Immersing yourself in the southern Spanish lifestyle. Trends that are just now becoming popular in other cultures—finding work-life balance, downsizing, walking, healthy eating—have been the way of life in southern Spain for decades. When you’re visiting a shepherd with their flock or taking a cooking class in a humble home kitchen, ask your host about what brings them happiness. Iván has seen such exchanges prove transformative to many travelers, with lasting effects on their daily routine at home. This could be the most important souvenir you bring back from your trip to southern Spain!

Don’t bother
Seeing northern Morocco on a day trip. This requires spending a large chunk of your day traveling, so you end up with just a few hours in Morocco. It’s a big country with lots to see, so save it for its own trip.

Panoramic view of the old city rooftops in Cadiz on a sunny day with a view of the ocean.

On the island-city of Cádiz, you’re never far from the ocean. Photo: Genuine Andalusia

Most Underrated Place
Cádiz. This city—which is is actually an island off the Atlantic coast—is the colonial gem of southern Spain. It held a monopoly on trade with the New World in the 18th century, becoming a wealthy, cosmopolitan, multicultural, bourgeois, and liberal trading hub. Cádiz has colorful colonial residences from that period, many squares with cafés and gardens, coastal parks, and a great food scene. It is also probably the most pedestrian-friendly city in southern Spain.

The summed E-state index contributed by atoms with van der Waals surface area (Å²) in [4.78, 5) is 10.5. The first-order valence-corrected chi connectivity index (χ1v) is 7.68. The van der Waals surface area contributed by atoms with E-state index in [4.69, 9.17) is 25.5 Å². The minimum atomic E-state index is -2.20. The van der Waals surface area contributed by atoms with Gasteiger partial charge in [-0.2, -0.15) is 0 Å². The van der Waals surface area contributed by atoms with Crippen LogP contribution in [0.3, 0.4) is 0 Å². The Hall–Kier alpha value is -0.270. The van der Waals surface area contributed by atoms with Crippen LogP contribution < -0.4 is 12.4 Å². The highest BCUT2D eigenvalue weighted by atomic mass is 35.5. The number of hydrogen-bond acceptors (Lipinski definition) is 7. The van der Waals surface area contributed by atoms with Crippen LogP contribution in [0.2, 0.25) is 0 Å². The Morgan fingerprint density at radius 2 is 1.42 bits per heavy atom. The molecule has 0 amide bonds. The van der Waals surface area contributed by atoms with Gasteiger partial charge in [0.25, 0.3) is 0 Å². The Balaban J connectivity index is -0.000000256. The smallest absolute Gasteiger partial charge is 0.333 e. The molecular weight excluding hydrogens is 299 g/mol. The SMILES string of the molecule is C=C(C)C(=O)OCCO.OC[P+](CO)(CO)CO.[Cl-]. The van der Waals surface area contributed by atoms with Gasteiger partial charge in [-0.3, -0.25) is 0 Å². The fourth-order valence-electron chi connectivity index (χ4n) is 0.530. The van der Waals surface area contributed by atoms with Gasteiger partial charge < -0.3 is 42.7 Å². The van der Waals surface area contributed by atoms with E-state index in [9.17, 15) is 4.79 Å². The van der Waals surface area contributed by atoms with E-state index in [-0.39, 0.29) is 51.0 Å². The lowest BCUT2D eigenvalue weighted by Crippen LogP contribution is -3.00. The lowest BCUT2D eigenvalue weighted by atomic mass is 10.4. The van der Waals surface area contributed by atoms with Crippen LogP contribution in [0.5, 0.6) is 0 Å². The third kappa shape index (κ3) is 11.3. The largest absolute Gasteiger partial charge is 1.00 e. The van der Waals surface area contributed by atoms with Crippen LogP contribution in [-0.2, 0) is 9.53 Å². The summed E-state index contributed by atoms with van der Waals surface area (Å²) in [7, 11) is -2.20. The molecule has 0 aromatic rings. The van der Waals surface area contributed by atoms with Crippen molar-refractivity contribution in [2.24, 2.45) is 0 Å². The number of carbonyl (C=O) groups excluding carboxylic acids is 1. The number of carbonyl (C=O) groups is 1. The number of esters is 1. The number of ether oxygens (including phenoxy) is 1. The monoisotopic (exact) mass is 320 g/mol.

Most Overrated Place
Marbella and the Costa del Sol. This area has a high density of large resorts, a busy highway running close to the coast, and darker sand than you’ll find elsewhere. If you want to spend time at the beach, go instead to Costa de la Luz, Costa Tropical, or Costa de Almería.

Bolonia beach on a sunny day.

Bolonia Beach on the Costa de la Luz: Since the beach faces southwest, the sun hits it all day long and then sets over the water. Photo: Genuine Andalusia

Hidden Gem
Jerez de la Frontera. Eclipsed to the west by Seville and to the east by the Costa del Sol, Jerez is a mid-sized city that is seldom visited by travelers but where the true Andalusian essence is untouched: It has a unique wine scene (sherry can only be produced in Jerez and the immediate surroundings), it is the cradle of Flamenco music, and it is where Spanish horses are bred and trained. Jerez also has many excellent restaurants where you can simply drop in for a meal rather than having to book months in advance. With introductions from Iván, you can meet the city’s artisanal food producers, cobblers, guitar makers, and even aristocrats (see “Bragging rights,” below).

Traditional Spanish cellar with sherry wine barrels.

Sherry aging at a bodega in Jerez de la Frontera. Photo: Genuine Andalusia

Bragging rights